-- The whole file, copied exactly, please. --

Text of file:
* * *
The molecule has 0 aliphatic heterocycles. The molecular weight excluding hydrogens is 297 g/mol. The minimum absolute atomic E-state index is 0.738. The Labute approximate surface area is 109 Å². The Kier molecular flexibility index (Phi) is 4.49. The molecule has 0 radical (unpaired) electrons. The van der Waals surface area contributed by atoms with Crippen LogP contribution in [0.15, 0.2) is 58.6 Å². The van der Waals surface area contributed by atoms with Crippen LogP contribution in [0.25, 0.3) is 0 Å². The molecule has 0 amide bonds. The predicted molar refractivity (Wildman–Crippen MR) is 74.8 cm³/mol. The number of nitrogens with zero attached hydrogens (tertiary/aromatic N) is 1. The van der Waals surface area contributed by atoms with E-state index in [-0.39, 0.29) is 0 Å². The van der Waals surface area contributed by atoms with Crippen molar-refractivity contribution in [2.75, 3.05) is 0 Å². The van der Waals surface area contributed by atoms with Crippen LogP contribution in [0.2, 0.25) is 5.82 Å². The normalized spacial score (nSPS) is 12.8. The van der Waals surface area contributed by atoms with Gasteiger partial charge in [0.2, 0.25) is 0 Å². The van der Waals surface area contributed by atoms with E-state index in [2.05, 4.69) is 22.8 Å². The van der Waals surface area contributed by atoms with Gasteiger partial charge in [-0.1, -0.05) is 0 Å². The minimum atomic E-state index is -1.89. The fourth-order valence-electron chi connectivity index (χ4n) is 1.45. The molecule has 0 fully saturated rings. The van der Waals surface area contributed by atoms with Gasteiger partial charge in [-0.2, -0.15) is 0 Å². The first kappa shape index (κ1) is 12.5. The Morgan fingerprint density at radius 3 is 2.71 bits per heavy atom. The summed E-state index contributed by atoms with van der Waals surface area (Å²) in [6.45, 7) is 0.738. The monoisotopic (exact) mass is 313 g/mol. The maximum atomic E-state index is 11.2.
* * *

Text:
The molecule has 0 aliphatic heterocycles. The molecular weight excluding hydrogens is 297 g/mol. The minimum absolute atomic E-state index is 0.738. The Labute approximate surface area is 109 Å². The Kier molecular flexibility index (Phi) is 4.49. The molecule has 0 radical (unpaired) electrons. The van der Waals surface area contributed by atoms with Crippen LogP contribution in [0.15, 0.2) is 58.6 Å². The van der Waals surface area contributed by atoms with Crippen LogP contribution in [0.25, 0.3) is 0 Å². The molecule has 0 amide bonds. The predicted molar refractivity (Wildman–Crippen MR) is 74.8 cm³/mol. The number of nitrogens with zero attached hydrogens (tertiary/aromatic N) is 1. The van der Waals surface area contributed by atoms with E-state index in [-0.39, 0.29) is 0 Å². The van der Waals surface area contributed by atoms with Crippen molar-refractivity contribution in [2.75, 3.05) is 0 Å². The van der Waals surface area contributed by atoms with Crippen LogP contribution in [0.2, 0.25) is 5.82 Å². The normalized spacial score (nSPS) is 12.8. The van der Waals surface area contributed by atoms with Gasteiger partial charge in [0.2, 0.25) is 0 Å². The van der Waals surface area contributed by atoms with E-state index in [2.05, 4.69) is 22.8 Å². The van der Waals surface area contributed by atoms with Gasteiger partial charge in [-0.1, -0.05) is 0 Å². The minimum atomic E-state index is -1.89. The fourth-order valence-electron chi connectivity index (χ4n) is 1.45. The molecule has 0 fully saturated rings. The van der Waals surface area contributed by atoms with Gasteiger partial charge in [-0.2, -0.15) is 0 Å². The first kappa shape index (κ1) is 12.5. The Morgan fingerprint density at radius 3 is 2.71 bits per heavy atom. The summed E-state index contributed by atoms with van der Waals surface area (Å²) in [6.45, 7) is 0.738. The monoisotopic (exact) mass is 313 g/mol. The maximum atomic E-state index is 11.2.